I tell my students to hold onto these initial lists. Whenever you are stuck for something to write about, you can go back to these lists. They are great for generating material, and students have always been able to find *something* to write about.
If you are deep into a project, writing off of random prompts may not be appealing to you. With limited time, we may prefer to spend that time focused on the project. But prompts can help here, too, especially if you’re stuck. There are some great prompts and questions that can help in the revision process – and that will be the topic of my next post! Sometimes, also, if we are feeling uninspired or unmotivated, a little bit of a writing “warm-up,” even if it’s unrelated to our project, can get us going and may even provide some new perspective.
There are a lot of great sites that offer writing prompts. Here are a few.
Life in 10 Minutes has a list of prompts that you are encouraged to use as a 10-minute writing exercise in memoir and creative nonfiction. Look for opportunities to submit your work to them at their website.
Brian Klems gives a lot of creative writing prompts for fiction writers at Writers Digest.
Poets & Writers offers prompts for poetry on Tuesdays, fiction on Wednesdays, and creative nonfiction on Thursdays. You can sign up for an e-newsletter to get these prompts.
Creativewritingprompts.com offers a whole array of different kinds of writing prompts.
Or, use “writing prompts” or “writing exercises” in your search box. If you want to focus on a specific genre, add that too.
Want more? Check out Bonni Goldberg’s book Room to Write: Daily Invitations to a Writer’s Life or Natalie Goldberg’s Writing Down the Bones.
I would love to see ideas for great writing prompts or resources for them. Please feel free to share in the Comments section.
Lately, I’ve been working a lot with this idea of beliefs we carry around with us. It is similar to that idea I’ve written about previously with the “voices in your head.” Some of these beliefs can be helpful, like the belief that all people are inherently good. This belief can help us be more compassionate and forgiving, and also expect the best. Some, however, can be toxic, and have insidious effects on our ability to be our best selves, and especially to create.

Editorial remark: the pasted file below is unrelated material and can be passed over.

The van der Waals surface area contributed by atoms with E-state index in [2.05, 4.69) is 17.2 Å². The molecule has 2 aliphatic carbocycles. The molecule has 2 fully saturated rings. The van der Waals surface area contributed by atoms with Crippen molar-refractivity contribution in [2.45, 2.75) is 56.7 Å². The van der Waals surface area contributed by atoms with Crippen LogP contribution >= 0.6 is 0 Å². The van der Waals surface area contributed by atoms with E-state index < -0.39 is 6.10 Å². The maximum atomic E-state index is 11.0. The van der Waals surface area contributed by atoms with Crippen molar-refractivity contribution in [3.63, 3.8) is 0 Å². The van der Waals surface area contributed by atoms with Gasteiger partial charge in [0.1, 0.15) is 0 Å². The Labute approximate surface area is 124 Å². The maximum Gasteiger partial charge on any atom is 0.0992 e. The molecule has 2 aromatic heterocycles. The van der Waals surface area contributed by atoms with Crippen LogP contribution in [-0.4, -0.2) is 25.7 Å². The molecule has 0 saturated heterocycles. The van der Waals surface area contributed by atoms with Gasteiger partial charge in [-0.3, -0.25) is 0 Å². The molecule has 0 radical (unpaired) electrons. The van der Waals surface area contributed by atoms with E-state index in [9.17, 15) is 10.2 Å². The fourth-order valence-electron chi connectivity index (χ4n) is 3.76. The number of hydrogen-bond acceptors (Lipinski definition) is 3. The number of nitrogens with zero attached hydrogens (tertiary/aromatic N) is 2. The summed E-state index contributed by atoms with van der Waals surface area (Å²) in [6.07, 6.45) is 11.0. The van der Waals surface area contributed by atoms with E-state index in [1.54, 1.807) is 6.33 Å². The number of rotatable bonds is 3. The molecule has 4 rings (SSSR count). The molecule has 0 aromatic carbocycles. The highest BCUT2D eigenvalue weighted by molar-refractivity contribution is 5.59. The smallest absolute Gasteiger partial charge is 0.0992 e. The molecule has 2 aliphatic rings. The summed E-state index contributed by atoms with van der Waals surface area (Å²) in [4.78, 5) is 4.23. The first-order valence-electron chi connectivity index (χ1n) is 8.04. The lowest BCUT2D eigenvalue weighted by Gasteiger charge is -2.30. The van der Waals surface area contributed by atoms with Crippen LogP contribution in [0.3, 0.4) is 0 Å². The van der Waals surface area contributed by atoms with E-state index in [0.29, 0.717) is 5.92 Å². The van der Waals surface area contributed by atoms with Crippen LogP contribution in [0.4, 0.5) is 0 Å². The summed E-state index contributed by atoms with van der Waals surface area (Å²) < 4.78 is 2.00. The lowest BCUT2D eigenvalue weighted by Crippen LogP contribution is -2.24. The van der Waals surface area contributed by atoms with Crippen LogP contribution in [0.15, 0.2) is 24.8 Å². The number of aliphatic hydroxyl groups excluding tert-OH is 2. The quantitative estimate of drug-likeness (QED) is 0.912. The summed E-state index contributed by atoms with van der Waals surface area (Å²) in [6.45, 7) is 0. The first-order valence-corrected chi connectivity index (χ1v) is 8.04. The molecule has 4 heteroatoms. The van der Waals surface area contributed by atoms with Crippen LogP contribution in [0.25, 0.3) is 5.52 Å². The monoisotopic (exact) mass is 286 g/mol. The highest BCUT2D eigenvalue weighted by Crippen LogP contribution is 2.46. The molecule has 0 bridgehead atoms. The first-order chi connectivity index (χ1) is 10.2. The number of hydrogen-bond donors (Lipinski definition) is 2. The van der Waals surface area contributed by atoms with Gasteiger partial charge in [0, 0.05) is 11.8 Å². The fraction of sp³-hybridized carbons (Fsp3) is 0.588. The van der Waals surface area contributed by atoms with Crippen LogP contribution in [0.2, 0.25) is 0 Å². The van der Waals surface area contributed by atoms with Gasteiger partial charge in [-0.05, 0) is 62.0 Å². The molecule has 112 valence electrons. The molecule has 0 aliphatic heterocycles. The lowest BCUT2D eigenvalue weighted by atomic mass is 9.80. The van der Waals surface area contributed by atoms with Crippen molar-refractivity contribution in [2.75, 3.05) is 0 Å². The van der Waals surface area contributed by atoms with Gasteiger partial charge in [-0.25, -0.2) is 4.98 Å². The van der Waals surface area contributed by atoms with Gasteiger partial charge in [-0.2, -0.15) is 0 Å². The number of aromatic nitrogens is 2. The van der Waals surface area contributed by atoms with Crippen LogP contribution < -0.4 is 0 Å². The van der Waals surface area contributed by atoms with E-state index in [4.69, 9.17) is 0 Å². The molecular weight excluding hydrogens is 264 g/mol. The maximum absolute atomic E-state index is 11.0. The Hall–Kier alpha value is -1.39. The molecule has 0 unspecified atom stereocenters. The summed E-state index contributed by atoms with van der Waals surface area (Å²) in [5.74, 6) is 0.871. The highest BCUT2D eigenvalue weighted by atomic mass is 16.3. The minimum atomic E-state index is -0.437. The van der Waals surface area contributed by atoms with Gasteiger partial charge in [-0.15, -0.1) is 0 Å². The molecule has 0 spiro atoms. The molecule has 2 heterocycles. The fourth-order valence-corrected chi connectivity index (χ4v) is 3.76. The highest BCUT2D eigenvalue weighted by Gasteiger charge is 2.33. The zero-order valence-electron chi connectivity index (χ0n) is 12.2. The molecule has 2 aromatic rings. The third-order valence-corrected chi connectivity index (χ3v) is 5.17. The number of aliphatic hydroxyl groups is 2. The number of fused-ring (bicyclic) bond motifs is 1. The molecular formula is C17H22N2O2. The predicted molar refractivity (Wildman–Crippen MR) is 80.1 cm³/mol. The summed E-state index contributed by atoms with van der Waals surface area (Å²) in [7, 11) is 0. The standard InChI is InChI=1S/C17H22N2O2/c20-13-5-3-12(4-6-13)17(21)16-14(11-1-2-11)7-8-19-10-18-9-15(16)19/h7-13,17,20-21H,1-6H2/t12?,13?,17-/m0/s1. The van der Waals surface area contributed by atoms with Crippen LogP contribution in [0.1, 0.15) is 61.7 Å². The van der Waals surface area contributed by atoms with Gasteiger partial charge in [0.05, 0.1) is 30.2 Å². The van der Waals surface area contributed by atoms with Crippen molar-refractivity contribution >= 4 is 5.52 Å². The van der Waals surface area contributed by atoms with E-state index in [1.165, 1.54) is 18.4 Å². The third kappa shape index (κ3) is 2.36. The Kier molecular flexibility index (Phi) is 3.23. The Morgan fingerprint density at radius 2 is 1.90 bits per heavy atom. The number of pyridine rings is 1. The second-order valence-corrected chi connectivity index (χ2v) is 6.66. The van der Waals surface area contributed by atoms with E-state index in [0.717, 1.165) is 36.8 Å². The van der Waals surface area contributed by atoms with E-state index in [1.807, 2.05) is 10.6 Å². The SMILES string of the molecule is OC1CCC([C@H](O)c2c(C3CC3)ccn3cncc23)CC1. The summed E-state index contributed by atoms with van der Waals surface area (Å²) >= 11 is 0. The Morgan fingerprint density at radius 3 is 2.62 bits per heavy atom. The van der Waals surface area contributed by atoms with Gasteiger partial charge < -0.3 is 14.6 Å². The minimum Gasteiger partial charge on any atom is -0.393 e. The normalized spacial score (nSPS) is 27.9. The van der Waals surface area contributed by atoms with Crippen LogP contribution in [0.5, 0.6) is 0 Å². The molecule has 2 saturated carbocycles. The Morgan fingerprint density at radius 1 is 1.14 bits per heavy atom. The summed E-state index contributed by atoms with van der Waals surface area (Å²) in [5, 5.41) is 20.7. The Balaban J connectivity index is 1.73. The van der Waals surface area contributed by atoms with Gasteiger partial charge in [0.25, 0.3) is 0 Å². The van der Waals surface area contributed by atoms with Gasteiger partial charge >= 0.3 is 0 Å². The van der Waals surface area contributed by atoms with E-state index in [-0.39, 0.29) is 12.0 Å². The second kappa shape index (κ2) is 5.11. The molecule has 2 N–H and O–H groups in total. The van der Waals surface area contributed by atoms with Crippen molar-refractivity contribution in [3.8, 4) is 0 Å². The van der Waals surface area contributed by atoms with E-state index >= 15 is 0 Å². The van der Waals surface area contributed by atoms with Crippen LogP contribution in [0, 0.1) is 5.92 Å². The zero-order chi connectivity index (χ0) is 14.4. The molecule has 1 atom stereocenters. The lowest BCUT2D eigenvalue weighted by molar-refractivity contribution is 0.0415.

What are the messages that keep us from creating? Many artists struggle to believe that what they do can matter. We compare ourselves to doctors and humanitarians and emergency workers and police officers and teachers and military servicepeople and wonder, what right do I have to create?
But creation is one of the most basic human impulses, needs, and gifts. For many artists, the act of creation puts us in touch with not only ourselves, but with something much deeper, more spiritual, something beyond ourselves. Getting in touch with that, and the modelling we provide to others to do the same, can be the difference between hope and defeat, between love and hate, and between violence and compassion.
To create is to be human. If we are not creating, then what are we fighting for? Helping others is great – and we need to all do our part in making the world a better place. But without writers and artists and musicians, how could we find ways to express ourselves, to connect with others and to connect with that deeper strand of something that connects us all? Sometimes a book, or a poem, or a painting, or a song, or a dance, can be as powerfully healing as any medicine we can get in a pharmacy or any treatment we undergo in a hospital. In the end, it’s all part of the flow of existence, and each of us has a role to play. That’s the belief I choose to have, and the one that sustains me.
There have been a lot of good books that have been written about this idea. Elizabeth Gilbert’s Big Magic, a recent one, is definitely worth a read if you are a writer or any kind of artist.